Life has been a whole lot busier for Ryan Niemiller since the Indy-based comic finished third on Season 14 of America’s Got Talent. This month alone, for example, he will have performed on 26 out of 30 nights, with shows in nine states as well as Canada.
“This is what I wanted, so I’m tired but excited at the same time,” he says. “Because no one has to care or book me. So I’m loving it. I’m just trying to stay busy.”
Nevertheless, Niemiller hopes this is only the beginning of bigger things to come.
“America’s Got Talent is great, and I’ll always be thankful to them,” he says. “But if people are still referring to me as the guy from AGT in five years, then I’ve gone nowhere. I want this to be the springboard and not the peak.”
On Tuesday, Nov. 26, Niemiller will return to Indy for two hometown shows at the White Rabbit Cabaret. Beforehand, our Seth Johnson caught up with him for a phone interview, discussing Howie Mandel, self-deprecation, and much more.
SETH JOHNSON: I’m visually impaired, so your bits on being handicapped have always been very relatable to me. That being said, I can definitely admit that I’m personally a fan of your work.
RYAN NIEMILLER: I appreciate it. Thank you man. It’s been a very surreal ride so far.
JOHNSON: I know you have Hoosier ties, but where did you originally grow up?
NIEMILLER: I grew up in DeMotte, Indiana, which is a little town up in “The Region.” It’s about 20 or so miles south of Valparaiso.
JOHNSON: Was comedy something you were interested in at a young age?
NIEMILLER: It was actually. Technically, my first stand-up performance would’ve been in first grade at a talent show. I don’t even know why I knew that stand-up comedy was a thing — I have no memory of why I had that connotation. But everyone else wanted to sing or do whatever, and I got a joke book, wrote down 10 really awful jokes, and read them. [laughs]
JOHNSON: When would you say you started taking comedy more seriously?
NIEMILLER: That would’ve been right after college. I went to Indiana State and got a degree in theater. So I was doing some stage acting and some improv in college. But as much as I loved both of those things, and still do, I didn’t feel like I was telling my story. I had this sense of, “Theater is great, but everyone has already told Shakespeare’s story a million times.”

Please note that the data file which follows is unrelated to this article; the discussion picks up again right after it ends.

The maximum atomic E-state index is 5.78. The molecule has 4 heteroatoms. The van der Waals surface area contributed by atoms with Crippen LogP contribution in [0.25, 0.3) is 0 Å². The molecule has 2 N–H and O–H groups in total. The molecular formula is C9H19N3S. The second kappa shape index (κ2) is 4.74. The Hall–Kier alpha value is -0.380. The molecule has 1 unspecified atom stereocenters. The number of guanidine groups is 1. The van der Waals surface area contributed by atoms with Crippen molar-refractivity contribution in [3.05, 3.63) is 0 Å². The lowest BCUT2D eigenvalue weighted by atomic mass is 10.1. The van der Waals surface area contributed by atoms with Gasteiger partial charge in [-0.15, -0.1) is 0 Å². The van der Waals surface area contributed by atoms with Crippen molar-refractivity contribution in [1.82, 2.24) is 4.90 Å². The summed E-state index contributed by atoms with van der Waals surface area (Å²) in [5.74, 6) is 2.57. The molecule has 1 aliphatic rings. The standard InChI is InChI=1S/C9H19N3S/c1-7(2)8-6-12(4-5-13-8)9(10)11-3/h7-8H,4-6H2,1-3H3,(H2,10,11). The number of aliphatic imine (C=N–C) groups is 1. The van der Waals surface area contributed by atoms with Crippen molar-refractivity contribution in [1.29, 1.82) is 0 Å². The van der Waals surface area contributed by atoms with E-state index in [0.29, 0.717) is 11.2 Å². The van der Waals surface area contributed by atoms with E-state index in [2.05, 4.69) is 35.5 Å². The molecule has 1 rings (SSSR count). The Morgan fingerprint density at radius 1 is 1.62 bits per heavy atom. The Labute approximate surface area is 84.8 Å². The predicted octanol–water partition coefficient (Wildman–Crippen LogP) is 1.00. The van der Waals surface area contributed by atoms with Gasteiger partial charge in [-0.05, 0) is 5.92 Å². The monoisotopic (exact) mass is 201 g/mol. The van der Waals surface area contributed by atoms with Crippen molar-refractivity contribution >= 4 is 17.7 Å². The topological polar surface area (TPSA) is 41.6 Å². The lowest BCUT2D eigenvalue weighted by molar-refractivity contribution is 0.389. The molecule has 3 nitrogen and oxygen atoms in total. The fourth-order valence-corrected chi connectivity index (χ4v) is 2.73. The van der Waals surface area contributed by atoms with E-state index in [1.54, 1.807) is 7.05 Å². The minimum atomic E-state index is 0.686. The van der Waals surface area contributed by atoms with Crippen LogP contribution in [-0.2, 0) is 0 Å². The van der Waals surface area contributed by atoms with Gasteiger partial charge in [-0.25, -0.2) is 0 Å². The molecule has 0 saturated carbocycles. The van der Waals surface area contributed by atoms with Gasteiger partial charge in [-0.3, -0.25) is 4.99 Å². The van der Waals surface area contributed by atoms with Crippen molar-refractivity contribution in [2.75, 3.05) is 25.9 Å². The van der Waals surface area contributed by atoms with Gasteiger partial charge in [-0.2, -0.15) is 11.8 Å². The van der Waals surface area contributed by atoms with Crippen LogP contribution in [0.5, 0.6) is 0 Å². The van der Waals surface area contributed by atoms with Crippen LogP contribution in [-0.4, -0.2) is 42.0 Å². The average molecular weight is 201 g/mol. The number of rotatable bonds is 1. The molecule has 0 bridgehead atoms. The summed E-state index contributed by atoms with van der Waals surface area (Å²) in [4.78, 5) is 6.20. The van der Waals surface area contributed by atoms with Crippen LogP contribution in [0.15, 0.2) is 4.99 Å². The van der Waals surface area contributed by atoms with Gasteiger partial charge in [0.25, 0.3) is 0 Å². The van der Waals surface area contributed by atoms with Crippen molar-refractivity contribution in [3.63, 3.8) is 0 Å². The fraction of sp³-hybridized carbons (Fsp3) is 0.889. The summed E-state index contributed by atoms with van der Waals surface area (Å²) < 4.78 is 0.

So right after graduating, I packed up my car and moved to L.A. because I didn’t know you could start out here [in Indiana].
JOHNSON: You mentioned wanting to tell your story. In your stand-up, I’ve noticed that you often poke fun at yourself and your impairment. Is that something you’ve always been comfortable doing on stage?
NIEMILLER: It’s sort of what I always did in real life to make other people comfortable. I probably don’t have to tell you this, but…the second somebody finds out that you’re visually impaired, I’m sure there are people that want to talk to you differently or hand-hold you with stuff. That was the thing with me too — people were always treating me differently.
So I learned really early that if I made jokes to get people comfortable, they’d leave me be if I wanted them to. I figured out, “I’m really good at doing that, and I also like making people laugh.” And it transitioned that way. So I do poke fun at myself a little bit, but I’m more poking fun at how uncomfortable people are.
JOHNSON: Absolutely. I can totally relate with that. Were there any comedians that maybe helped inform your approach at all?
NIEMILLER: Not necessarily with content, but more with style. I was always a big fan of Jim Gaffigan. I actually used to accidentally do the Jim Gaffigan voice when I first started. Someone brought it up to me, and I was like, “Oh no! I’m not meaning to do that.”
As far as that style, I always like self-deprecating comics. I’ve always appreciated anyone who has the self-awareness to know their situation and make it work for them.
JOHNSON: Earlier, you mentioned your initial move to L.A. What was that experience like?
NIEMILLER: I sort of lucked out when I first moved out there. I had a roommate in college who was an engineer, and he was working for L.A. County. He had a free room, and he knew I wanted to start doing stand-up work. So he said, “As long as you’re not sitting around doing nothing, I won’t charge you rent.” So I essentially had a sugar daddy, which was nice.